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West Coast roasters have largely defined and refined how Americans drink and think about their morning cup of joe. They have turned a morning ritual into an obsession. Left Coast Roast is a caffeine-fueled guide to 55 key companies in Washington, Oregon, and Northern California—from small artisan roasters like Heart, Coava, and Kuma and history-making icons like Peet's and Starbucks, to rapidly expanding shops like Portland's Stumptown and San Francisco's Blue Bottle. Profiles describe each company's background, roasting history, and style, and explain how to visit and order beans for home brewing.
In Colin Quinn's new book, the popular comedian, social commentator, and star of the shows Red State Blue State and Unconstitutional tackles the condition of our union today. Utah: The Church of States Vermont: The Old Hippie State Florida: The Hot Mess State Arizona: The Instagram Model State Wisconsin: The Diet Starts Tomorrow State The United States is in a fifty-states-wide couples’ counseling session, thinking about filing for divorce. But is that really what we want? Can a nation composed of states that are so different possibly hang together? Colin Quinn, comedian, social commentator, and writer and star of Red State Blue State and Unconstitutional, calls us out state-by-state, from Connecticut to Hawaii. He identifies the hypocrisies inherent in what we claim to believe and what we actually do. Within a framework of big-picture thinking about systems of government—after all, how would you put this country together if you started from scratch today?—to dead-on observations about the quirks and vibes of the citizens in each region, Overstated skewers us all: red, blue, and purple. It’s ultimately infused with the same blend of optimism and practicality that sparked the U.S. into being.
Greg Atkinson has been lauded and profiled nationally for his accomplishments as a chef. But he says that he really cooks to support his writing habit. Both of those attributes come together in this comprehensive cookbook that expresses the culinary styles and ingredients and trends of the whole West Coast. Alaska has amazing seafood—wild salmon, halibut, and black cod. The Northwest native grilling technique of grilling with flavorful wood planks hails from this region. Vancouver, BC, with its international crossroads status, brings amazing East Indian dishes that have been tempered with local ingredients. The Asian cuisine—noodles, roasted duck, and soy sauce and ginger—presents yet another tasty direction to pursue. And on down the coast: the Bay Area offers up a whole array of fresh tastes from the epicenter of sustainable local producers. California also brings forth the Latino influence, one of America’s true indigenous cuisines.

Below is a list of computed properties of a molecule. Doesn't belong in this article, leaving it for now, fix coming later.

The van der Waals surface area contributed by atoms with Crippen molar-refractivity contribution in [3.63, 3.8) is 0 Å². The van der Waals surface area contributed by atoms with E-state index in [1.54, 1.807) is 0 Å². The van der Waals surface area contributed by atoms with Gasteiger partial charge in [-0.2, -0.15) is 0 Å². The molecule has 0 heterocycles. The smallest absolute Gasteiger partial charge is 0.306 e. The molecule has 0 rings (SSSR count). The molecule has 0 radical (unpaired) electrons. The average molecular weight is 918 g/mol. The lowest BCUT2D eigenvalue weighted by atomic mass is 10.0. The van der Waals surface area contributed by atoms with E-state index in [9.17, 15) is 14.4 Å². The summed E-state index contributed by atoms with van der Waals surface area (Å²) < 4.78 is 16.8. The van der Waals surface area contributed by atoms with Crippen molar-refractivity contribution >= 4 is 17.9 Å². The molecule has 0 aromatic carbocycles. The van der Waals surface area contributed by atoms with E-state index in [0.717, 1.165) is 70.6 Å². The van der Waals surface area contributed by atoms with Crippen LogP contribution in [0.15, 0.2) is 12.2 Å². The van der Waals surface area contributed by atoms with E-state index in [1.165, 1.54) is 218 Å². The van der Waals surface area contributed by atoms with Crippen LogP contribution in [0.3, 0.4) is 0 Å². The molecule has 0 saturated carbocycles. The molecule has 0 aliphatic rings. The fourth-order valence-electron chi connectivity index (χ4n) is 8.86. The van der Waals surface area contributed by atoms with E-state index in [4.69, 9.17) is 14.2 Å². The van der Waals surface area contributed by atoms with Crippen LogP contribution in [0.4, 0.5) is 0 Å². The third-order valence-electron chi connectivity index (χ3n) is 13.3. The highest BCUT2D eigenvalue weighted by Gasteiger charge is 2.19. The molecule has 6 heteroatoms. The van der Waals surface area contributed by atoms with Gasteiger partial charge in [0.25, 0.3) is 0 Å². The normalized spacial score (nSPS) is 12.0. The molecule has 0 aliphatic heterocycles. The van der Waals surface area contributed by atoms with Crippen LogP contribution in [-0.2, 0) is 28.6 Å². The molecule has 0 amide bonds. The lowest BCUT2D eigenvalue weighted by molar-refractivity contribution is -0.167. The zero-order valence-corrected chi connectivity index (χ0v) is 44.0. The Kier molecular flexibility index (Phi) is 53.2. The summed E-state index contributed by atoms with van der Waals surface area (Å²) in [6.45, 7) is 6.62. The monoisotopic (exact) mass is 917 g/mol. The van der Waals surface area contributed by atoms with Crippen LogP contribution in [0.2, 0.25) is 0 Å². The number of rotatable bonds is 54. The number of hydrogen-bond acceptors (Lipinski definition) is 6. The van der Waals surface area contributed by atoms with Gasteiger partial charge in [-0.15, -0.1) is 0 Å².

Circulating Communities: The Tactics and Strategies of Community Publishing, edited by Paula Mathieu, Steve Parks, and Tiffany Rousculp, represents the first attempt to gather the myriad of community and college publishing projects, providing not only history and analysis but extended samples of the community writing produced. Rather than feature only the voices of academic scholars, this collection also features the words of writing group participants, community organizers, literacy instructors, librarians, and stay-at-home parents that have been historically overlooked by scholars of literature, journalism, and literacy.
With its practical emphasis on simple, delicious fare; fresh, healthful ingredients; and nearly 200 recipes with a West Coast flair, Pacific Fresh: Great Recipes from the West Coast is sure to become a favorite of home cooks. From such savory starters as Roasted Red Pepper Crostini to seafood classics, like Dungeness Crab Cakes, or tempting desserts, such as Baked Pears in Wine with Chocolate Sauce, Pacific Fresh offers a full range of flavorful, easy-to-make dishes for every course, every meal, every taste in one accessible book.